Mr. Dorsey: Ask if there’s a second to his motion.

President Perkins: Is there a second to that motion?

Mrs. Labow: Second.

Mr. Rattner: Alright, you have to take a roll call on the motion.

President Perkins: Take a roll call on the motion to continue.

ROLL CALL - Passed with the exception Mr. Greenbaum voted no.

President Perkins: Ord. #5-2008 will be continued.

Mrs. Labow: Will we have some of the answers by the next meeting?

Mr. Dorsey: Well, I’ll tell you where we are. We do not have anything from the State by way of a commitment that they will pay $137,500 or from the County of Morris saying that they will pay $137,500. I assume, and Mrs. Urgo and Mrs. Murphy have always worked on the assumption at least conceptually, but when I last spoke to Green Acres they had not yet seen the appraisals which were done in November. Secondly, and perhaps more importantly going back to one of Mr. Tobey’s original observations, was that we don’t have a signed contract by Hashemi. We accepted one revision that was made by Mrs. Urgo, I assume, on behalf of Mr. Hashemi several months ago, but we do not yet have a signed contract. I don’t know how much further we want to pursue this if we don’t have a signed contract.

Mr. Sohl: Do we want to discuss this now or in Closed Session?

Mr. Dorsey: Well what’s the difference? It’s Township money. We can discuss it now. We just did.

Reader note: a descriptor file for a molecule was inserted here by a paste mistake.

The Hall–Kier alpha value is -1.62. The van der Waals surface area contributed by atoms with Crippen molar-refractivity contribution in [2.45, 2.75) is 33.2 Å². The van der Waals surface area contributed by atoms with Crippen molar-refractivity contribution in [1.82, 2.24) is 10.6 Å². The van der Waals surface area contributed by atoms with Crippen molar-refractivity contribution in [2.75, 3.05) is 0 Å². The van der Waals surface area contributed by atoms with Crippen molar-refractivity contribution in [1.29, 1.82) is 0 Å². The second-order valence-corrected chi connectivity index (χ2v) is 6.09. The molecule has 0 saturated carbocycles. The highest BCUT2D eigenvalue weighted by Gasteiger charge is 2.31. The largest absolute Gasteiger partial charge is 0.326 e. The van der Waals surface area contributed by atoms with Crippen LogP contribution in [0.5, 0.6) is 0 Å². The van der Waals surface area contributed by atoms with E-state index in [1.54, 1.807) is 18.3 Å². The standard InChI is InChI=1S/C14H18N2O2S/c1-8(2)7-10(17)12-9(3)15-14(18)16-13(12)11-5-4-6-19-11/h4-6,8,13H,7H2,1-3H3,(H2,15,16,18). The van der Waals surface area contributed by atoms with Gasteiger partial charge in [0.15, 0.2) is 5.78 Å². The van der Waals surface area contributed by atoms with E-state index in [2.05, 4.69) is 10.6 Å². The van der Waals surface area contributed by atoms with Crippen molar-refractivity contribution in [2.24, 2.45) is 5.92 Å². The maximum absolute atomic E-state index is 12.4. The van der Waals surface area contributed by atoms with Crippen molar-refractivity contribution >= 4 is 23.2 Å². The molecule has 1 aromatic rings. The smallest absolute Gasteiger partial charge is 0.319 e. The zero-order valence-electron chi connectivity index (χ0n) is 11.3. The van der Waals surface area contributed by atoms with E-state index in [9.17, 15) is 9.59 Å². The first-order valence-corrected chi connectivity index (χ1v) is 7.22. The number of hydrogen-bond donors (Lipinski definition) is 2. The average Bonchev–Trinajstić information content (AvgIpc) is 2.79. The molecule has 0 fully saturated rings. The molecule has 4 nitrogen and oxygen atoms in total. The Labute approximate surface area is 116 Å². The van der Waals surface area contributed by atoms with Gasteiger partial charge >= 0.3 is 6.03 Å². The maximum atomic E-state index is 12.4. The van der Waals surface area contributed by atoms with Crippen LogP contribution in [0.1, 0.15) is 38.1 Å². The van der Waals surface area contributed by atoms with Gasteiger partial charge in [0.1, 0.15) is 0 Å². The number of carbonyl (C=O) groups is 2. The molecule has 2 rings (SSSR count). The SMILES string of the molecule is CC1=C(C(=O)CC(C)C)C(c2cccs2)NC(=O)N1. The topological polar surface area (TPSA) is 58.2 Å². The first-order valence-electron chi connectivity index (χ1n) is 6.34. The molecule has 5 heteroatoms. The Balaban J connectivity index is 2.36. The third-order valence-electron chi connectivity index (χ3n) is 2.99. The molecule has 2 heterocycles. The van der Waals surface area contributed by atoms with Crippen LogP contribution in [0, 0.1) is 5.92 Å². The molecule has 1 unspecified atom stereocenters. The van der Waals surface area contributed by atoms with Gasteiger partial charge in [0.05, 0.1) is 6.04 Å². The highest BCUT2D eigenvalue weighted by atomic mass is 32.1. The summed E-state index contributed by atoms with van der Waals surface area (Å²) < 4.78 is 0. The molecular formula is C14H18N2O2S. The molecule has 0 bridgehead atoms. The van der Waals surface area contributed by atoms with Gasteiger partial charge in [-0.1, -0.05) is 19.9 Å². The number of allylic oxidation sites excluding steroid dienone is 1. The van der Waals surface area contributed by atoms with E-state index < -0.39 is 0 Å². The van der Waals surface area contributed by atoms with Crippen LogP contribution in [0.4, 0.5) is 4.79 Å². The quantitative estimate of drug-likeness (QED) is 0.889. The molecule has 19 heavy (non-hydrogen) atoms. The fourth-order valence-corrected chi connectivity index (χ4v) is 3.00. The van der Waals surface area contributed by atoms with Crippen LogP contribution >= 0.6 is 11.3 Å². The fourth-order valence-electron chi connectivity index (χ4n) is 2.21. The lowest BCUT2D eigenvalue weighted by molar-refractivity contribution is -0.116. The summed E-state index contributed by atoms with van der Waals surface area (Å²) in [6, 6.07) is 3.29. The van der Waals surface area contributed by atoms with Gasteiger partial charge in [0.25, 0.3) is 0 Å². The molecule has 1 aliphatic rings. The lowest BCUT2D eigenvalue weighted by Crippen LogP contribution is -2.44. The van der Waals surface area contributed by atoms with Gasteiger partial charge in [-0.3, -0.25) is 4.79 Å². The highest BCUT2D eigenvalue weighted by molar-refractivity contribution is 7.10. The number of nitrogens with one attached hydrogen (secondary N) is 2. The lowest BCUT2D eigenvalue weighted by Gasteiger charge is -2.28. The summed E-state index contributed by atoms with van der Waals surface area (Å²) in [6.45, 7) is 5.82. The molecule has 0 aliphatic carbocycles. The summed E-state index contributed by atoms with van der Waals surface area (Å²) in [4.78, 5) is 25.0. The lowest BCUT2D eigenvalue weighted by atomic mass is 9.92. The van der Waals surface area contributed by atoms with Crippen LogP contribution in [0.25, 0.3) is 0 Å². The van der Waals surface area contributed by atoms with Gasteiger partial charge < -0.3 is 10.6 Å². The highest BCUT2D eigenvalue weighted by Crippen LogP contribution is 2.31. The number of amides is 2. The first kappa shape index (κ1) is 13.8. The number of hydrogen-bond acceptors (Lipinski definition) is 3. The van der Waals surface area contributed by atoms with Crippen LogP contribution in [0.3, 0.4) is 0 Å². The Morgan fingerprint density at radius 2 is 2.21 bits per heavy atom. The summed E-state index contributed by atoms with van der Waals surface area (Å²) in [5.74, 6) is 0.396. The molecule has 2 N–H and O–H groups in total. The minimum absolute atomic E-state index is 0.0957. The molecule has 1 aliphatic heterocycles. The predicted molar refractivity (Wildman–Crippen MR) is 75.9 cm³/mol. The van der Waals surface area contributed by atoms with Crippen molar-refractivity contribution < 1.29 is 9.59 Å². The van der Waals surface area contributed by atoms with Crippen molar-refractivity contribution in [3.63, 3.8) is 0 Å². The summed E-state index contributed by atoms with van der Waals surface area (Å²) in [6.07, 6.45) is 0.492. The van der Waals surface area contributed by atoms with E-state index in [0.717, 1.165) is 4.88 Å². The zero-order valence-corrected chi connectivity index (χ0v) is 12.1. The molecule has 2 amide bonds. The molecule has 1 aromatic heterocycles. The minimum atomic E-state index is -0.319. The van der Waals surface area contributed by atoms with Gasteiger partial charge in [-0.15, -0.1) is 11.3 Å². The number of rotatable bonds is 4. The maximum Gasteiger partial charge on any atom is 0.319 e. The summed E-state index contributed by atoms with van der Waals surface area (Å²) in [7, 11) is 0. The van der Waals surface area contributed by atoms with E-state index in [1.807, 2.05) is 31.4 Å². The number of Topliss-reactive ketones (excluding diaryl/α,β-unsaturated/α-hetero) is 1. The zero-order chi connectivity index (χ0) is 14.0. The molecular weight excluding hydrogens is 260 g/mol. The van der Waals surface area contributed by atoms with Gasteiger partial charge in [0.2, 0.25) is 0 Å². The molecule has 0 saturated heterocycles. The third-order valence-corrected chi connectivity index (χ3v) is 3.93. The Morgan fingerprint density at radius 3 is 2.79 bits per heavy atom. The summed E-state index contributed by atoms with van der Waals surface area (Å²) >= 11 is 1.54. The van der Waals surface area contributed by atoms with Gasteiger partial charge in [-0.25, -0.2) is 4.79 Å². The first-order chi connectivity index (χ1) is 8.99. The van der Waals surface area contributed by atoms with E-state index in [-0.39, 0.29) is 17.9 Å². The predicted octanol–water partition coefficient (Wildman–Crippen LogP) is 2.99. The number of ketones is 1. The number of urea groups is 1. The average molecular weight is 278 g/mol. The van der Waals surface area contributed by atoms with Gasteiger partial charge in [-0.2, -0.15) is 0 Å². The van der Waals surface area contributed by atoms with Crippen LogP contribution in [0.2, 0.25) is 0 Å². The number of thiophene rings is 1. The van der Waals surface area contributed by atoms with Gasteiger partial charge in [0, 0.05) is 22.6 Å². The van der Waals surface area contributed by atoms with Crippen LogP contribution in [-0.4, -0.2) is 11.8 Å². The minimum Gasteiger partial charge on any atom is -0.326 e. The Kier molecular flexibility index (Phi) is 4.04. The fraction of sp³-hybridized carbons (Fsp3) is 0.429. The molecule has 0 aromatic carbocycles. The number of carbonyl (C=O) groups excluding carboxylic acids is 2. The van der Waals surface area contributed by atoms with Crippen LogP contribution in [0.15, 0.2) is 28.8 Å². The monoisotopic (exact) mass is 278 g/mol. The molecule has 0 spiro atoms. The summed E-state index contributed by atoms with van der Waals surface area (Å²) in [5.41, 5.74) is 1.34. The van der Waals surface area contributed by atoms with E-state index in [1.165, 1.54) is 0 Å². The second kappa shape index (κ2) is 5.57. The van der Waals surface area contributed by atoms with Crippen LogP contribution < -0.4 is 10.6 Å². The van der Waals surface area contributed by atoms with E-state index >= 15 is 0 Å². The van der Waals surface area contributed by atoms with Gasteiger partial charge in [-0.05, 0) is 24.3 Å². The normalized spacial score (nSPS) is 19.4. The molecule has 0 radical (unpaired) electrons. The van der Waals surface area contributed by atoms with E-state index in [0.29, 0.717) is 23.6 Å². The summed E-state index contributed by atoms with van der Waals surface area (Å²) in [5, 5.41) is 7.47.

Mr. Sohl: I mean, John, you sent us over a version of a contract and we got that today.

Mr. Dorsey: No, we sent you a contract last November. That contract was apparently rejected by Hashemi and Mrs. Urgo took five of 23 paragraphs out of the contract and sent it back to us. What we sent you today was essentially the same contract that we sent you back in November accepting one of the deletions that Mrs. Urgo had made. So it’s not as if you just got a contract today, Bill.

Mr. Sohl: John, that’s not what I’m saying. I’m saying that you sent us a contract today.

Mr. Dorsey: Well, no…

Mr. Sohl: There may have been others sent but from my perspective we received that one and we’re using that as the stake in the ground. We’re in the process of reviewing it to get back to you.

Mr. Dorsey: I understand that, but the issue of there not being a signed contract by Hashemi has been floating around for at least three months, Bill. It’s been floating around, because Mr. Tobey raised the point three months ago that we didn’t have a signed contract and why are we proceeding? Now, we don’t even have a signed contract and on the other hand we don’t have the commitments for the funding from sources other than Mount Olive what the Mayor told me, as far as he was concerned, fundamental, and we also now have to make an inquiry as to whether or not, as to what latitude the Township will have under that funding from Green Acres if indeed it materializes.